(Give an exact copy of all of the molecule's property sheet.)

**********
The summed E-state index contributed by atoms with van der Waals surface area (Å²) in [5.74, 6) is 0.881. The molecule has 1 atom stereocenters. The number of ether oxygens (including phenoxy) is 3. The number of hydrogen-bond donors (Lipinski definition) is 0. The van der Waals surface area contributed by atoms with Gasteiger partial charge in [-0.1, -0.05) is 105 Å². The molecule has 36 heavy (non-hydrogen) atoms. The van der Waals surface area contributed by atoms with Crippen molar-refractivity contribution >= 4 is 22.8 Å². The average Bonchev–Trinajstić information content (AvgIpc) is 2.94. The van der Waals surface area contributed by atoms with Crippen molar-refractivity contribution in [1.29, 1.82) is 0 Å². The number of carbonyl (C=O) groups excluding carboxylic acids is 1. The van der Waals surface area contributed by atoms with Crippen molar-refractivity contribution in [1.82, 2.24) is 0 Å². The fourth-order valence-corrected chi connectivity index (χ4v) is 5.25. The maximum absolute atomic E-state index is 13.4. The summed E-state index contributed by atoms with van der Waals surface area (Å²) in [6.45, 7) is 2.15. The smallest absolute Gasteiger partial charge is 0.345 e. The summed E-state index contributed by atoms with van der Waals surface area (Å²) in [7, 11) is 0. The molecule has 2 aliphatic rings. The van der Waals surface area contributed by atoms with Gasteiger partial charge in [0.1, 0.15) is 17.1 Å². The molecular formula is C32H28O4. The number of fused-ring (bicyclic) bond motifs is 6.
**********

The summed E-state index contributed by atoms with van der Waals surface area (Å²) in [5.74, 6) is 0.881. The molecule has 1 atom stereocenters. The number of ether oxygens (including phenoxy) is 3. The number of hydrogen-bond donors (Lipinski definition) is 0. The van der Waals surface area contributed by atoms with Gasteiger partial charge in [-0.1, -0.05) is 105 Å². The molecule has 36 heavy (non-hydrogen) atoms. The van der Waals surface area contributed by atoms with Crippen molar-refractivity contribution >= 4 is 22.8 Å². The average Bonchev–Trinajstić information content (AvgIpc) is 2.94. The van der Waals surface area contributed by atoms with Crippen molar-refractivity contribution in [1.29, 1.82) is 0 Å². The number of carbonyl (C=O) groups excluding carboxylic acids is 1. The van der Waals surface area contributed by atoms with Crippen molar-refractivity contribution in [1.82, 2.24) is 0 Å². The fourth-order valence-corrected chi connectivity index (χ4v) is 5.25. The maximum absolute atomic E-state index is 13.4. The summed E-state index contributed by atoms with van der Waals surface area (Å²) in [6.45, 7) is 2.15. The smallest absolute Gasteiger partial charge is 0.345 e. The summed E-state index contributed by atoms with van der Waals surface area (Å²) in [7, 11) is 0. The molecule has 2 aliphatic rings. The van der Waals surface area contributed by atoms with Gasteiger partial charge in [0.1, 0.15) is 17.1 Å². The molecular formula is C32H28O4. The number of fused-ring (bicyclic) bond motifs is 6.